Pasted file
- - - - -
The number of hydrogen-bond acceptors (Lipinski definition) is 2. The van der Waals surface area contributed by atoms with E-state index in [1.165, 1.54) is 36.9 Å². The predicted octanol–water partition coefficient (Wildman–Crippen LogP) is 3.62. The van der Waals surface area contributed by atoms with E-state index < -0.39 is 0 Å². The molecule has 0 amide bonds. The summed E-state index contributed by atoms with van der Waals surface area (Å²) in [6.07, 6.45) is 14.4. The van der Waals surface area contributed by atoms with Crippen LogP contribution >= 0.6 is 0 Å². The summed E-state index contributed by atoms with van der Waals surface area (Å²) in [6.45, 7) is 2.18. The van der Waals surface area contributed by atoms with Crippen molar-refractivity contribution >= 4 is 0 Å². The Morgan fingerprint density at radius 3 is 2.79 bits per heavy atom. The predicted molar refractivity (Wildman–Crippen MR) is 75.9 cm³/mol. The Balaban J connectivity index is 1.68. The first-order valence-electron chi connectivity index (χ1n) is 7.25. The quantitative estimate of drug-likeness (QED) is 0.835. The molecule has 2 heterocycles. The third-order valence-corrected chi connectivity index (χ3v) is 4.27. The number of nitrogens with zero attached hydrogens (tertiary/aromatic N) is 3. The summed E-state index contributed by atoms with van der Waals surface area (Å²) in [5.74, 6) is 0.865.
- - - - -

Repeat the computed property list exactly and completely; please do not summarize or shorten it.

The number of hydrogen-bond acceptors (Lipinski definition) is 2. The van der Waals surface area contributed by atoms with E-state index in [1.165, 1.54) is 36.9 Å². The predicted octanol–water partition coefficient (Wildman–Crippen LogP) is 3.62. The van der Waals surface area contributed by atoms with E-state index < -0.39 is 0 Å². The molecule has 0 amide bonds. The summed E-state index contributed by atoms with van der Waals surface area (Å²) in [6.07, 6.45) is 14.4. The van der Waals surface area contributed by atoms with Crippen LogP contribution >= 0.6 is 0 Å². The summed E-state index contributed by atoms with van der Waals surface area (Å²) in [6.45, 7) is 2.18. The van der Waals surface area contributed by atoms with Crippen molar-refractivity contribution >= 4 is 0 Å². The Morgan fingerprint density at radius 3 is 2.79 bits per heavy atom. The predicted molar refractivity (Wildman–Crippen MR) is 75.9 cm³/mol. The Balaban J connectivity index is 1.68. The first-order valence-electron chi connectivity index (χ1n) is 7.25. The quantitative estimate of drug-likeness (QED) is 0.835. The molecule has 2 heterocycles. The third-order valence-corrected chi connectivity index (χ3v) is 4.27. The number of nitrogens with zero attached hydrogens (tertiary/aromatic N) is 3. The summed E-state index contributed by atoms with van der Waals surface area (Å²) in [5.74, 6) is 0.865.